MSI has launched a new gaming handheld, and there are two things you should know: It’s the first to launch with an Intel Core Ultra processor, and for some reason it’s called ‘Claw’

Thanks to the popularity of the Steam Deck, it’s no surprise that we’ve seen a multitude of manufacturers jump on the handheld gaming PC bandwagon. They have all released competing devices, each with their own take on the form factor and each hoping to carve out its own segment of this new emerging market. Now it’s MSI’s turn to show off its new handheld gaming device, and well, it’s called the Claw.

Beyond the rather unusual name, the real headline feature here is that MSI’s new portable gaming device is set to become the first gaming handheld to use Intel’s new Meteor Lake processors—the Intel Core Ultra series—up to the Intel Core Ultra 7 155H. 

That means it’ll be making use of the integrated Intel Arc Xe-LPG GPU with 8 Xe-cores and a 2.25 GHz clock along with XeSS upscaling, which should make it an interesting contender vs the AMD-designed Sephiroth APU found inside the Steam Deck OLED.

Speaking of OLEDs… you won’t find one here. Instead the Claw will feature a 7-inch FHD 120Hz IPS-level touchscreen display with a 500 nits typical brightness rating. Audio will be handled by two 2W speakers, while the I/O consists of a single Thunderbolt 4/USB Type-C port, a microSD card reader, a combination audio jack, and a power button complete with fingerprint sensor. 

Control-wise the main thing that stands out are those RGB-ringed asymmetrical thumbsticks, which initially strike me as a bit of an odd choice, although it’s not the first handheld we’ve seen to go in this direction. 

Two sticks in asymmetrical configuration make a lot of sense on an Xbox controller as your hands are tilted inwards and close together, but on a wider device it does look a little awkward, although we’ll have to wait until we get our hands on one to find out if it’s an issue in practice.

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(Image credit: MSI)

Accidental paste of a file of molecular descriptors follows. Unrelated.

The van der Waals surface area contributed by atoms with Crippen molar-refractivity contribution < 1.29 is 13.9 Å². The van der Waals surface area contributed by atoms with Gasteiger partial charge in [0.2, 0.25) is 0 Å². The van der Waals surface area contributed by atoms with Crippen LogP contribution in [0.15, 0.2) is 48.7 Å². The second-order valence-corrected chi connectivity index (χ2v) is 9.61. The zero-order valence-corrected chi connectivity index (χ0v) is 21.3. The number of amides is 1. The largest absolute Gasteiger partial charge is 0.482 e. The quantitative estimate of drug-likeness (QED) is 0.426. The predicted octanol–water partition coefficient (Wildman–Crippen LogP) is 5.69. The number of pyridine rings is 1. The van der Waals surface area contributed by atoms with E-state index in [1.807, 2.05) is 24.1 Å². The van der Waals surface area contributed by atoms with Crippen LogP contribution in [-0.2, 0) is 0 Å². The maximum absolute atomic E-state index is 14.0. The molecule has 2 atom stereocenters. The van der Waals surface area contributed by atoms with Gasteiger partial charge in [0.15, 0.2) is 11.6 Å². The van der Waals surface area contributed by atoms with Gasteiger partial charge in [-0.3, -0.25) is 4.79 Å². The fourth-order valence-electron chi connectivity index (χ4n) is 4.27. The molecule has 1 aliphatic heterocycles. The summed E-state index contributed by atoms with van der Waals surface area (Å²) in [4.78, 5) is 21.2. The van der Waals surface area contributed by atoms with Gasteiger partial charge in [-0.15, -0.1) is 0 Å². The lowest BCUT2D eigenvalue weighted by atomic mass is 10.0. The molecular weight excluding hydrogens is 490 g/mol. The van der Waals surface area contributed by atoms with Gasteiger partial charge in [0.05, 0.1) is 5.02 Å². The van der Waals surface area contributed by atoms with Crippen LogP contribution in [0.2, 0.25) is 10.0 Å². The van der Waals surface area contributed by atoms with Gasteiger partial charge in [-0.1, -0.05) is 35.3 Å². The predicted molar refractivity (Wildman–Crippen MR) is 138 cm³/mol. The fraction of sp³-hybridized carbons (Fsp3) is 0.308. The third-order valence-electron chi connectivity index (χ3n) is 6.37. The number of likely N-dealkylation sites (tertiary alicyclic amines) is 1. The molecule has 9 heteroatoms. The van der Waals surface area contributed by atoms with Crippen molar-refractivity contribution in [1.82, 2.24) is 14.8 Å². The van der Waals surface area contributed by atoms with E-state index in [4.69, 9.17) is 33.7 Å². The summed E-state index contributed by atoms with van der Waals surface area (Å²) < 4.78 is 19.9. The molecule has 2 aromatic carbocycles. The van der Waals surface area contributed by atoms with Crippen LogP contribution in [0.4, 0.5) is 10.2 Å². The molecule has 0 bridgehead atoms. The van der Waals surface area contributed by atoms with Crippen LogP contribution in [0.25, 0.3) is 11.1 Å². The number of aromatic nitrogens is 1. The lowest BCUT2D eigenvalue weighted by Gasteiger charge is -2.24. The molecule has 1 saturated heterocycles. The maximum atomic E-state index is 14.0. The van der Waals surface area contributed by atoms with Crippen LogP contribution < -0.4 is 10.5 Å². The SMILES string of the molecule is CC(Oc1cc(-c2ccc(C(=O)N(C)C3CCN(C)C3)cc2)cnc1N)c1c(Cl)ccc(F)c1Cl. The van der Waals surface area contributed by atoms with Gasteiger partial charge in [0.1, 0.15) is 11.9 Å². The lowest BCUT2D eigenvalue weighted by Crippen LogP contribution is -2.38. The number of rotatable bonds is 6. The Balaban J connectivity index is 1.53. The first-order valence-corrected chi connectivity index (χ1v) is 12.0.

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(Image credit: MSI)

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(Image credit: MSI)

More on the Steam Deck

(Image credit: Future)

Steam Deck OLED review: Our verdict on Valve’s handheld.
Best Steam Deck accessories: Get decked out.
Steam Deck battery life: What’s the real battery life?
Best handheld gaming PC: What’s the best travel buddy?

Other than those sticks the rest of the chassis looks fairly default, with no other big surprises. That Intel Core Ultra processor will be kept fed by an internal six-cell 53Whr battery which is a slightly larger than the 50Whr unit found in the Steam Deck OLED. MSI reckons this provides two hours of battery life under full workload, although at what screen brightness settings –one of the biggest draws on a handhelds battery – remains unclear. 

It’ll also be interesting to see how that 120Hz screen might affect battery life at full tilt, although we found little difference when switching between 90Hz and 60Hz modes in our Steam Deck review. 120Hz is a fair bit faster though, and on a different panel entirely, so how this affects the overall battery life will be interesting to see.

While the chassis and the rest of the design looks fairly default, it’s those Intel internals that really makes this new handheld stand out from the pack. Depending on the performance achieved here, this may well be a case of Intel taking the fight to AMD in the handheld gaming market. And that’s a battle that may well split opinions as to which platform to buy when it comes to the best portable performance. One to keep an eye on this, or at the very least, a talon or two. 

PC Gamer’s CES 2024 coverage is being published in association with Asus Republic of Gamers.

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